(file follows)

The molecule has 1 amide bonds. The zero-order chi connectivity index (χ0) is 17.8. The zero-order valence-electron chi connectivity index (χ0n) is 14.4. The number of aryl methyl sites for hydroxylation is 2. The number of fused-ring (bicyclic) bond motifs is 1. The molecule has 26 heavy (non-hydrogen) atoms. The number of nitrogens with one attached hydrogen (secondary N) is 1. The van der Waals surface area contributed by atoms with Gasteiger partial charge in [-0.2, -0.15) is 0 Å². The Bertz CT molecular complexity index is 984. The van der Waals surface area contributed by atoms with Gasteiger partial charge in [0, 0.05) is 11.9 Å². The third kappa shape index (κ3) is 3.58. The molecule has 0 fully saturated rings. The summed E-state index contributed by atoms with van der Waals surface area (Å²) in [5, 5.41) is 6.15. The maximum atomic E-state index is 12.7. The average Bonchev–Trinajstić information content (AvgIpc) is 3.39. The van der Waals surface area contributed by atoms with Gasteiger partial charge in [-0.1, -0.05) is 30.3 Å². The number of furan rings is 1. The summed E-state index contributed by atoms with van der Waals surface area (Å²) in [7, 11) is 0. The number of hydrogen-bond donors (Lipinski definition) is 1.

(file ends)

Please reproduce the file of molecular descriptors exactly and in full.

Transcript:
The molecule has 1 amide bonds. The zero-order chi connectivity index (χ0) is 17.8. The zero-order valence-electron chi connectivity index (χ0n) is 14.4. The number of aryl methyl sites for hydroxylation is 2. The number of fused-ring (bicyclic) bond motifs is 1. The molecule has 26 heavy (non-hydrogen) atoms. The number of nitrogens with one attached hydrogen (secondary N) is 1. The van der Waals surface area contributed by atoms with Gasteiger partial charge in [-0.2, -0.15) is 0 Å². The Bertz CT molecular complexity index is 984. The van der Waals surface area contributed by atoms with Gasteiger partial charge in [0, 0.05) is 11.9 Å². The third kappa shape index (κ3) is 3.58. The molecule has 0 fully saturated rings. The summed E-state index contributed by atoms with van der Waals surface area (Å²) in [5, 5.41) is 6.15. The maximum atomic E-state index is 12.7. The average Bonchev–Trinajstić information content (AvgIpc) is 3.39. The van der Waals surface area contributed by atoms with Gasteiger partial charge in [-0.1, -0.05) is 30.3 Å². The number of furan rings is 1. The summed E-state index contributed by atoms with van der Waals surface area (Å²) in [7, 11) is 0. The number of hydrogen-bond donors (Lipinski definition) is 1.